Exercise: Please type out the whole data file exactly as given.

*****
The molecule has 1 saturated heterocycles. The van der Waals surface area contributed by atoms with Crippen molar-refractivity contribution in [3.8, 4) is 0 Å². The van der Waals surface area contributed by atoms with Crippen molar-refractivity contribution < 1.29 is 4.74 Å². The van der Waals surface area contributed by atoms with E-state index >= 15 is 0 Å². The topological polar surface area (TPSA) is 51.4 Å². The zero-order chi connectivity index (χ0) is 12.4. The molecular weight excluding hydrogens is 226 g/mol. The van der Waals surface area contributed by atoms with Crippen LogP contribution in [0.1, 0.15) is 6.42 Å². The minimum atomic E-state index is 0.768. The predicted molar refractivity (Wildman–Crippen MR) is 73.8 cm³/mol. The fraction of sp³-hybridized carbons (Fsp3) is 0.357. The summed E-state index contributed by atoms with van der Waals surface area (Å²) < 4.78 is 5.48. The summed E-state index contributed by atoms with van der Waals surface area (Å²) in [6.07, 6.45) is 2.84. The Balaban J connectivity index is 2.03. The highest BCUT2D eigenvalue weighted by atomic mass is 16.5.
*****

The molecule has 1 saturated heterocycles. The van der Waals surface area contributed by atoms with Crippen molar-refractivity contribution in [3.8, 4) is 0 Å². The van der Waals surface area contributed by atoms with Crippen molar-refractivity contribution < 1.29 is 4.74 Å². The van der Waals surface area contributed by atoms with E-state index >= 15 is 0 Å². The topological polar surface area (TPSA) is 51.4 Å². The zero-order chi connectivity index (χ0) is 12.4. The molecular weight excluding hydrogens is 226 g/mol. The van der Waals surface area contributed by atoms with Crippen LogP contribution in [0.1, 0.15) is 6.42 Å². The minimum atomic E-state index is 0.768. The predicted molar refractivity (Wildman–Crippen MR) is 73.8 cm³/mol. The fraction of sp³-hybridized carbons (Fsp3) is 0.357. The summed E-state index contributed by atoms with van der Waals surface area (Å²) < 4.78 is 5.48. The summed E-state index contributed by atoms with van der Waals surface area (Å²) in [6.07, 6.45) is 2.84. The Balaban J connectivity index is 2.03. The highest BCUT2D eigenvalue weighted by atomic mass is 16.5.